The images of the beautiful sea creatures, as seen in the image above, therefore served to symbolize the difficulties that fishermen were experiencing in the early twentieth century. Mermaid images also provided fishermen with a sense of hope and safety while risking their lives at sea, giving them something pleasant to look at while reading about the complex social, economic, and technological issues transforming the fishing industry and the Maritimes. Just as in the story Mermaid of the Magdalenes, the mermaid in the story contributed to the scarcity of sardines. It is through stories such as this that light could be shed on important issues of the current fishing industry.
Context: Preserving Culture in Maritime Canada, before 1918
Canada has always found difficulty in defining it’s identity and identifying it’s roots. Even today we find it difficult to specify what exactly “Canadian culture” is, or to clearly describe it’s characteristics. Vast and challenging geography, variations of language, and important cultural differences mark some of the reasons it took us so long so form a strong cultural connection – and what constituted an idea of “Canadianism” was so difficult to perceive. Stories were the preserve of households and small communities, but the task of collecting cultural artifacts on a national scale was not a priority in Canada before 1918. It wasn’t until ethnologists and cultural anthropologists began pressing the issue of folk culture preservation and then conducting research to understand the taxonomy of folklore that the recording of cultural history was recognized as an important endeavor. MacMillan, in his investigative journey to uncover our historical Canadian roots, discovered a rich supply of distinctly Canadian stories that rounds out our understanding of Canadian heritage through the preservation of stories in Canadian Wonder Tales.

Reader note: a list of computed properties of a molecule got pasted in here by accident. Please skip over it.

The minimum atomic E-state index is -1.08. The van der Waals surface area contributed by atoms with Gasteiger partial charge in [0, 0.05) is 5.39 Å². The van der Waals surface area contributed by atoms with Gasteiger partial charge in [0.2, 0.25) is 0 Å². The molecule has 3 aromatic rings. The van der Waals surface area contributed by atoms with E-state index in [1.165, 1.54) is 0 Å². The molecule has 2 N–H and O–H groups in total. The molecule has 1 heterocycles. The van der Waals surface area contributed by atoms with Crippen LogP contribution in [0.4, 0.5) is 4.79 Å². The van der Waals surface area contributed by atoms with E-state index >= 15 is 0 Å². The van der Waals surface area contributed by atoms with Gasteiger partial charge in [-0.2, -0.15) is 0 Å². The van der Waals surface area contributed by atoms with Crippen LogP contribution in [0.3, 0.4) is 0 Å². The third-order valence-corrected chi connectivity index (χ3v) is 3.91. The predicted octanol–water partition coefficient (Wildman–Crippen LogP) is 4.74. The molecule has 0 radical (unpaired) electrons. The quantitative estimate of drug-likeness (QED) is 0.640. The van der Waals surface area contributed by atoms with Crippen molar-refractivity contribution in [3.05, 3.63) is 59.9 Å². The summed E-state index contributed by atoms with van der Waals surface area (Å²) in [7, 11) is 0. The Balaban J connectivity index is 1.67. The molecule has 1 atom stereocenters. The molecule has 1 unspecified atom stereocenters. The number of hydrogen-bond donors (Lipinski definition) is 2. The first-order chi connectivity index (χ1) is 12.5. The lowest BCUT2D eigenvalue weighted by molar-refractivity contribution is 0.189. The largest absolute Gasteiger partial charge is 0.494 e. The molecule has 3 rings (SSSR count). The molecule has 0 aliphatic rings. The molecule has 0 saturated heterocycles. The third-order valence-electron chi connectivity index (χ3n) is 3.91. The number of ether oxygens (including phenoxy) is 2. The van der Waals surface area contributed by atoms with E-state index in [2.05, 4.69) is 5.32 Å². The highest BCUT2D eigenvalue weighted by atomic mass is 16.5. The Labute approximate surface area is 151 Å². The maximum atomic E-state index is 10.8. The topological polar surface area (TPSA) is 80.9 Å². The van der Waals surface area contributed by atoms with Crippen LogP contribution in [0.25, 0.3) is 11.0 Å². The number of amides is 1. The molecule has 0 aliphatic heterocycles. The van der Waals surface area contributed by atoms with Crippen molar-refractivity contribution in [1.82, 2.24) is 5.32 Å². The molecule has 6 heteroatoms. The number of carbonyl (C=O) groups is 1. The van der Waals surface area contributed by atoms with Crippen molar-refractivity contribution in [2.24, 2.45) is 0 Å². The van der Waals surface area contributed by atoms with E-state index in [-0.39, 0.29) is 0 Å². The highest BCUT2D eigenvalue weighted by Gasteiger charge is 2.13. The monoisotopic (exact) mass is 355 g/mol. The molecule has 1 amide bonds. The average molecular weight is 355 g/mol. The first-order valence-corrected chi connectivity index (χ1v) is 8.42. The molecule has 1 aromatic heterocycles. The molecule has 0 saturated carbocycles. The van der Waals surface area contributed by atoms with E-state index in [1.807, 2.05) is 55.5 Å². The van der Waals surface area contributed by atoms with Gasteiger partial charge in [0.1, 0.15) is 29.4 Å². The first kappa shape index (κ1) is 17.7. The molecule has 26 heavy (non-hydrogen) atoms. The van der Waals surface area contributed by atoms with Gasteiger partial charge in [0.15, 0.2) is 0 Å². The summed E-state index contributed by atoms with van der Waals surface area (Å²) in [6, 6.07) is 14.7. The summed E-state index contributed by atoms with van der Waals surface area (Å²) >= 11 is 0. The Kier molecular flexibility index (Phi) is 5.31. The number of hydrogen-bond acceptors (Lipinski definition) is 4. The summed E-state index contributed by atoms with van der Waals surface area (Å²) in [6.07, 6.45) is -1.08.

In 1918, the year “Canadian Wonder Tales” was published, the issue of ‘cultural promotion’ was high on the list of governmental shortcomings. Some felt that there wasn’t much history to record, but according to Barbeau, in his 1918 contribution to the Journal of American Folk-Lore titled “Canadian-English Folk-Lore,” this was a misconception due to ignorance and a lack of familiarity with the depth and breadth of Canadian folk tales in the public mind (Barbeau, 2). It wasn’t that Canada had weak traditions or was lacking in oral culture, and certainly it was not the quantity of material that was in low supply. It was simply a lack of successful endeavors to preserve and promote them. Preservation was critical, we began to see, as big city developments had started to pave over rural and heritage stories. MacMillan saw the importance of recording these folktales before they were lost amid the plethora of stories from the thousands of newly landed immigrants and the modern media structures growing rapidly in Canadian cities. MacMillan’s endeavor to record and re-tell the stories was much the same as that of the Grimm brothers in 18th century Germany. He understood that it was important to not only record these pieces of folk history, but also to publish them for mass consumption and contribute to the creation of a sense of national unity and shared identity.